School fills part time computer science position

Fulltime teacher still needed for intro classes


Andy Huynh

Colin Miller

From staff reports

Despite hiring a number of new teachers this year, administrators have struggled to fill the empty computer science position. The school had two openings for both a part time and fulltime teacher, initially filling one position with long-term substitute Michael Lemon. But he left unexpectedly in October putting the computer science classes back in turmoil.

The school hired Colin Miller to fill the part time position in late October. Miller retired from Microsoft in July after working in the computer industry for 40 years. During that time, he worked on a wide range of software and hardware projects. He started teaching in the TEALs volunteer program at Microsoft and became hooked.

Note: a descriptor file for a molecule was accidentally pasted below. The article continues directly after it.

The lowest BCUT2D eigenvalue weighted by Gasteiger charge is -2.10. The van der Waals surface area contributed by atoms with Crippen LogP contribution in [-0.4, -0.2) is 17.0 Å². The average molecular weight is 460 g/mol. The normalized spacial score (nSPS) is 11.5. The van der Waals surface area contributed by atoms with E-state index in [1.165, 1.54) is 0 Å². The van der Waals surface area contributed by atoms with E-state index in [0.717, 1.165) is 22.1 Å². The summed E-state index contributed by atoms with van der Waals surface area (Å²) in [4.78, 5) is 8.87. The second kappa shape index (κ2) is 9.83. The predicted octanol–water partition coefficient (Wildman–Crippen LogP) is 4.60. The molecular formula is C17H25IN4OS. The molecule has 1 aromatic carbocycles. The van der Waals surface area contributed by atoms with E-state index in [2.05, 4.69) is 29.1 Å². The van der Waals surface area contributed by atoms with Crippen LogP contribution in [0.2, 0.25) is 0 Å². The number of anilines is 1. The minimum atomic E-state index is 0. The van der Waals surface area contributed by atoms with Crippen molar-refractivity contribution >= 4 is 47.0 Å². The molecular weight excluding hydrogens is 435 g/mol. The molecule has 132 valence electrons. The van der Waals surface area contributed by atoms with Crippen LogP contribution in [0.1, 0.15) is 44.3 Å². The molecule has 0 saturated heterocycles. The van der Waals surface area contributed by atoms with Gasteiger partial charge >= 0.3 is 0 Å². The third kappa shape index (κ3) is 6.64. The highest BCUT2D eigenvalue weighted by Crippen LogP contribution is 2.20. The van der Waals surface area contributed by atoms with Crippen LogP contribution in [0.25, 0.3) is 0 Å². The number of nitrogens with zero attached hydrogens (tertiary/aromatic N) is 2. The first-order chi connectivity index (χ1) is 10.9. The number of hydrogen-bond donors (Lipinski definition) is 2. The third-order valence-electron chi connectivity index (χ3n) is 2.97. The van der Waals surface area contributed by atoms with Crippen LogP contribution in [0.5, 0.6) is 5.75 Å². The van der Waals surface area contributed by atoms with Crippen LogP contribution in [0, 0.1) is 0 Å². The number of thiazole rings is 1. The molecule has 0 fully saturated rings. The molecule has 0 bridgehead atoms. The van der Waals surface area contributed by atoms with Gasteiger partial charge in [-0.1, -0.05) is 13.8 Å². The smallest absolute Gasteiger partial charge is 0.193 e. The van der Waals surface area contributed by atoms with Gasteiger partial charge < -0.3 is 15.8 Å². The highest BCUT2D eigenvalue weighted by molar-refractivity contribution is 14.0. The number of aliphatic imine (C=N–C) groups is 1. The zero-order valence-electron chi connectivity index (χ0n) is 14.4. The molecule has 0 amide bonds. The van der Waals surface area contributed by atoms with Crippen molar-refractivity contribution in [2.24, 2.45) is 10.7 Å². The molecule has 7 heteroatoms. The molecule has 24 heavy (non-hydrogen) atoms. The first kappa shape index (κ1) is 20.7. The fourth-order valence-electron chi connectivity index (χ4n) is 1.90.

While the upper-level computer science class is now under control, the freshmen level classes are still without a teacher. The students had a revolving door of substitutes before the school was able to pull in Peter Henry. The lack of having a steady teacher was causing stress among the SoED students.

“It’s fun having free time, but were just wasting a lot of time,” said freshman Emilah Guaysing. “We didn’t come to school to just have fun; I came to learn.”

Not having a teacher has left Guaysing feeling partially angry and partially happy but she mostly feels confused. And she’s not the only one.

Freshman Mason Sadang is upset that there’s not focus in his computer science class.

“We had new teachers every day and everyone was just screwing around not doing anything,” he said. “It just made me feel … stressed but mostly mad.”

With no new hire in sight, students are left wondering if they will ever get a full time teacher. Students who are concerned about their computer science class should talk to their counselor or an administrator.

Reporter Emmanuel Espinoza contributed to this story.